Volunteers who staff the Remedy Hall facility can help direct clients with those resources or just lend an ear when needed.
"We're not a mental health service," Bryant said. "We love to listen to everyone, and we're certainly going to listen to whatever anybody wants to talk about. But we're not a mental health service, and we will guide people to the appropriate resources."
While the center at the First Congregational Church Meeting House is open five days a week, Remedy Hall's services are available 24/7, Bryant said. The sign on the exterior door — which is always locked but has a doorbell for use on weekday afternoons — includes a cell number that recipients can call or text whenever they have an urgent need.
"If anyone has a specific need outside of what I may be mentioning, let us know," Bryant said. "We can find whatever people need. I'm just dreading the day someone says, 'I need a car.' That, we cannot do."
Most of Remedy Hall's donors and recipients have been from Williamstown, but it is open to the wider community, Bryant said.
That goes for donations of items and donations of time. Bryant said Remedy Hall is looking for volunteers to do deliveries, staff the 906 Main St. facility during the week, do outreach for the non-profit and, of course, sort, stock and clean the items that come through the door.
In the brief time the non-profit has been operational, Remedy Hall already is making a difference, Bryant said. But she knows there is more work to be done and a growing need, especially with temperatures dropping.
"Since Nov. 1, we have delivered five beds," she said. "We've gotten five people off the ground or off of a couch. Of all the things that we have given out, the number one thing has been hygiene items. A very close second to that is cold weather items, and the requests coming in for cold weather items has grown in the last week and a half exponentially."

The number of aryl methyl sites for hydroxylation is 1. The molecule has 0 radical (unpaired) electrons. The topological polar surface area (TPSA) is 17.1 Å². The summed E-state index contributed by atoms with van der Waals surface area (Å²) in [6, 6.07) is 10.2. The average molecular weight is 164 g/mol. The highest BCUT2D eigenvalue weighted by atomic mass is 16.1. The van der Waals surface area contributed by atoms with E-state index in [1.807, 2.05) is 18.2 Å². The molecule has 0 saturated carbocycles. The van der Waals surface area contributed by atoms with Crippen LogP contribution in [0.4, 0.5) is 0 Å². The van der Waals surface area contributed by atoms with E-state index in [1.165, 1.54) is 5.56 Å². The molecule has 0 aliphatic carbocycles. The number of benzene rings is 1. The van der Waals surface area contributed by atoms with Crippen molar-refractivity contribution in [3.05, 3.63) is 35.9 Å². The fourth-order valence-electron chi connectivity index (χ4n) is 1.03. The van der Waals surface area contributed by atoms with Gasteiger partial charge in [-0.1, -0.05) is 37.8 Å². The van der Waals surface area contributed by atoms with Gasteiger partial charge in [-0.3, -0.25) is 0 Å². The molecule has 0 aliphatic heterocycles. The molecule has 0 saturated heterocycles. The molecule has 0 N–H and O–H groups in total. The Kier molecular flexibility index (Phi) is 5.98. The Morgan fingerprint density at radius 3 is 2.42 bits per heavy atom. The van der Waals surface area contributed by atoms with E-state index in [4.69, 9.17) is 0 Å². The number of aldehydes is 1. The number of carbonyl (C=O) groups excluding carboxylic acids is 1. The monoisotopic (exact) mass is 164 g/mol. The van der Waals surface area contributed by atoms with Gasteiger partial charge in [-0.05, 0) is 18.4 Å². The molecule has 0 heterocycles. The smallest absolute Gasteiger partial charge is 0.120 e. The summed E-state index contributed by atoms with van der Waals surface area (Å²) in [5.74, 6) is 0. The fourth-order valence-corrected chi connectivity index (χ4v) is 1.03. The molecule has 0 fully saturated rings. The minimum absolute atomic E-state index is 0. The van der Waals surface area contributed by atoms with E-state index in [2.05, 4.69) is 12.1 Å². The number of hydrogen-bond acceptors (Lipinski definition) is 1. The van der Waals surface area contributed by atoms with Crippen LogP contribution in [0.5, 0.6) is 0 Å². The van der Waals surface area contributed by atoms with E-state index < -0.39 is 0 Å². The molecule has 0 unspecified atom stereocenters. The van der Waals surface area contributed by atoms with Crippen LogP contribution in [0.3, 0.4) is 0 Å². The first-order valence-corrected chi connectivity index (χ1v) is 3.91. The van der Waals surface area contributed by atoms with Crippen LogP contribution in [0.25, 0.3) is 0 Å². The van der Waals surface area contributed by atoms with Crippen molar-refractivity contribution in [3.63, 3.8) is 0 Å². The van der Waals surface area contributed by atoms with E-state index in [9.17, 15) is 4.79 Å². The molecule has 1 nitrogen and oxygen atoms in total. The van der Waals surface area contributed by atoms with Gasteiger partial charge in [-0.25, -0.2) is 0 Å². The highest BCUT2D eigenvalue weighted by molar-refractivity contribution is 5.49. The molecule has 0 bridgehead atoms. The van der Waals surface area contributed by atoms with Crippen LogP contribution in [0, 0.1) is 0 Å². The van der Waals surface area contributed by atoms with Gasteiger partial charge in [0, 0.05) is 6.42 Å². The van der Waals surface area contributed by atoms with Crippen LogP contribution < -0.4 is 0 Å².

All of the Select Board members thanked Bryant for organizing Remedy Hall.
"You're a treasure," Chair Jeffrey Johnson said. "Taking the initiative to put this together is incredible.
"I'll always be here to help you, personally, and if there's anything the board can do, please ask.
As good as we get in town right there."
In other business on Monday, the Select Board:
• Continued an ongoing conversation about ways to provide targeted property tax relief for residents in need.
• Learned that the town's Diversity, Inclusion and Racial Equity advisory committee received a $1,170 Mary and Henry Flynt Grant from the Williamstown Community Chest to help implement the DIRE Committee's strategic plan for making the town more inclusive to all residents.